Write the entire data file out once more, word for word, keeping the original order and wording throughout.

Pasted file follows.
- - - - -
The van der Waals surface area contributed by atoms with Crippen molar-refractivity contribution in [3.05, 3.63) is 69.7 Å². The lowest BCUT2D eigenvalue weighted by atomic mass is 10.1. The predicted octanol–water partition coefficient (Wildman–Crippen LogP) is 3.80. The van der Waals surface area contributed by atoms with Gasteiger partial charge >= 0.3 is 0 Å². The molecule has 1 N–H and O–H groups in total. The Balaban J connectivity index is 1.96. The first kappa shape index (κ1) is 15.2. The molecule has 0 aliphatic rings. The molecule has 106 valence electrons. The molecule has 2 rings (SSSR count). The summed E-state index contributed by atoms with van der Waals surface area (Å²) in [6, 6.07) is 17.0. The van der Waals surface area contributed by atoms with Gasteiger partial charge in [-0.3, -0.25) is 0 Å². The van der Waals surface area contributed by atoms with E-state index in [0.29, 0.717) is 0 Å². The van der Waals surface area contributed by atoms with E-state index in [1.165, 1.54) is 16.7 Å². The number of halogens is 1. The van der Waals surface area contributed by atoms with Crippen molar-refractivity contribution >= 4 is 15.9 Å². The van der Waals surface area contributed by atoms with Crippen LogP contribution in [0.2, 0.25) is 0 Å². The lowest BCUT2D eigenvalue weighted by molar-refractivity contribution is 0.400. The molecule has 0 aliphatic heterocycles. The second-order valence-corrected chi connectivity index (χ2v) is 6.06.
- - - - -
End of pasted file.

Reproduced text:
The van der Waals surface area contributed by atoms with Crippen molar-refractivity contribution in [3.05, 3.63) is 69.7 Å². The lowest BCUT2D eigenvalue weighted by atomic mass is 10.1. The predicted octanol–water partition coefficient (Wildman–Crippen LogP) is 3.80. The van der Waals surface area contributed by atoms with Gasteiger partial charge >= 0.3 is 0 Å². The molecule has 1 N–H and O–H groups in total. The Balaban J connectivity index is 1.96. The first kappa shape index (κ1) is 15.2. The molecule has 0 aliphatic rings. The molecule has 106 valence electrons. The molecule has 2 rings (SSSR count). The summed E-state index contributed by atoms with van der Waals surface area (Å²) in [6, 6.07) is 17.0. The van der Waals surface area contributed by atoms with Gasteiger partial charge in [-0.3, -0.25) is 0 Å². The van der Waals surface area contributed by atoms with E-state index in [0.29, 0.717) is 0 Å². The van der Waals surface area contributed by atoms with E-state index in [1.165, 1.54) is 16.7 Å². The number of halogens is 1. The van der Waals surface area contributed by atoms with Crippen molar-refractivity contribution >= 4 is 15.9 Å². The van der Waals surface area contributed by atoms with Crippen LogP contribution in [0.2, 0.25) is 0 Å². The lowest BCUT2D eigenvalue weighted by molar-refractivity contribution is 0.400. The molecule has 0 aliphatic heterocycles. The second-order valence-corrected chi connectivity index (χ2v) is 6.06.